One alternative would be a district-wide vote in the remaining 10 communities in which a simple majority of the 10 communities would ratify the deal or if the district ejects the town from the school district. 

The vote came after the town in February voted to overwhelmingly approve joining an newly structured Minuteman School District.

But McLaughlin said Town Meeting Members should not confuse that approval of a new district structure should automatically lead to approving a new building,

“For towns like Belmont and Arlington that rely on their residential tax base, it would really hurt if something that is overbuilt and over priced is crammed down their throats,” he said. 

Six Community Preservation Projects Heading to Town Meeting for OK

Photo: Clay Pit Pond and the location of the intergenerational path.

Projects encompassing a path for all ages, preserving the town’s history and sprucing up community play areas will seek Town Meeting approval as the Community Preservation Committee presents its list of recommended projects to the town’s legislative body next month.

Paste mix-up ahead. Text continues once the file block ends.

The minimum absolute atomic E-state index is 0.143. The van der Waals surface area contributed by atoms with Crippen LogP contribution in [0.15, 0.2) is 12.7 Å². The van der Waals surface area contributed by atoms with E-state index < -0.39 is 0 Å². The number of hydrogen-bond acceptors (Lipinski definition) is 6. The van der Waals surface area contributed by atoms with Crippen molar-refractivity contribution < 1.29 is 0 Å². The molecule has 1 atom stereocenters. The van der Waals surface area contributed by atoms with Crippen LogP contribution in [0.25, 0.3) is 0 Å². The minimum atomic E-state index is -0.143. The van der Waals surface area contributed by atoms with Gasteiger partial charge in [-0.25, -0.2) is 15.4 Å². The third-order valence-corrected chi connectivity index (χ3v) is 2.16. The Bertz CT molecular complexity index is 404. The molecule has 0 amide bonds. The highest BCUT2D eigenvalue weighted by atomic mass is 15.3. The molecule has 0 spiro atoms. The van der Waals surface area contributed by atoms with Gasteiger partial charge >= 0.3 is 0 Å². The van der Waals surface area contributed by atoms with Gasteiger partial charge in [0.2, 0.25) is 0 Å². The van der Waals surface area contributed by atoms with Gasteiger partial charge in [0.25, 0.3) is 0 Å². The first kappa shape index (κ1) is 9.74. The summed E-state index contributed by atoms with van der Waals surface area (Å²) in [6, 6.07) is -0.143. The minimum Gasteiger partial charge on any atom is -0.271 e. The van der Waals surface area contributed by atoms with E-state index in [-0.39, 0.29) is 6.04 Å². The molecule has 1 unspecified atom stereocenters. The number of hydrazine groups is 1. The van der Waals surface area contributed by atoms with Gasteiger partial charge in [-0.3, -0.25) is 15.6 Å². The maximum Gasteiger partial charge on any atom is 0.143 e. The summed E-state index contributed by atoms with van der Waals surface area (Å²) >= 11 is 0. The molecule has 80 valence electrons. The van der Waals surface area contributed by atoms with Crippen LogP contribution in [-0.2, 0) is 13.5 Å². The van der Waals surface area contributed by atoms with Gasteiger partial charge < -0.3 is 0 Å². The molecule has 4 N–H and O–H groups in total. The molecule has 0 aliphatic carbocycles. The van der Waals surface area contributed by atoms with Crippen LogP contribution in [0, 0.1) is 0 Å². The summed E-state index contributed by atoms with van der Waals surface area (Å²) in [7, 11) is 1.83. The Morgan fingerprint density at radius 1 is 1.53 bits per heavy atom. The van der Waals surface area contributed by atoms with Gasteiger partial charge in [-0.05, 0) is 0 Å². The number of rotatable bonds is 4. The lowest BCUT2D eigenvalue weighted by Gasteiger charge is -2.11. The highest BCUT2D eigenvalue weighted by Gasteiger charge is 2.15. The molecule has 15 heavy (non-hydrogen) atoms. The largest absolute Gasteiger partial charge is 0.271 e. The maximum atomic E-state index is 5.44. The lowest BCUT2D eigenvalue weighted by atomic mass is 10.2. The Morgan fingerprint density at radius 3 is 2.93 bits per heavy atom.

Now in its fourth year, the Committee receives requests for grants that are funded by a 1.5 percent surcharge on property taxes (about $156 for an average household) which was approved by Belmont voters in November 2010. On average, Belmont generates approximately $1.2 million annually to fund CPC projects.

Funding is restricted for use in four categories: community housing, historic resources, open space and recreation. The committee is responsible for reviewing all submitted applications and send to Town Meeting its recommendations for funding.

For this coming fiscal year, the six projects seeking Town Meeting approval are:

  1. Construction of Intergenerational Walking Path at Clay Pit Pond: $228,350 
  2. Preserving Belmont’s Original Vital Records: $80,000 
  3. Digitizing Belmont’s Town Meeting Records: $85,000 
  4. Town Hall Exterior Railings Improvements: $75,000 
  5. PQ Park Playground Project: $25,000 
  6. Winn Brook Tennis Courts: $325,000 

TOTAL: $818,350

After discussions with Town Officials on Tuesday, April 18, the CPC recommendations vote will place on the first night of Town Meeting, Monday, May 2 at Belmont High School.

For more detailed information on each project, head to the Community Preservation Committee’s web page on the town’s website.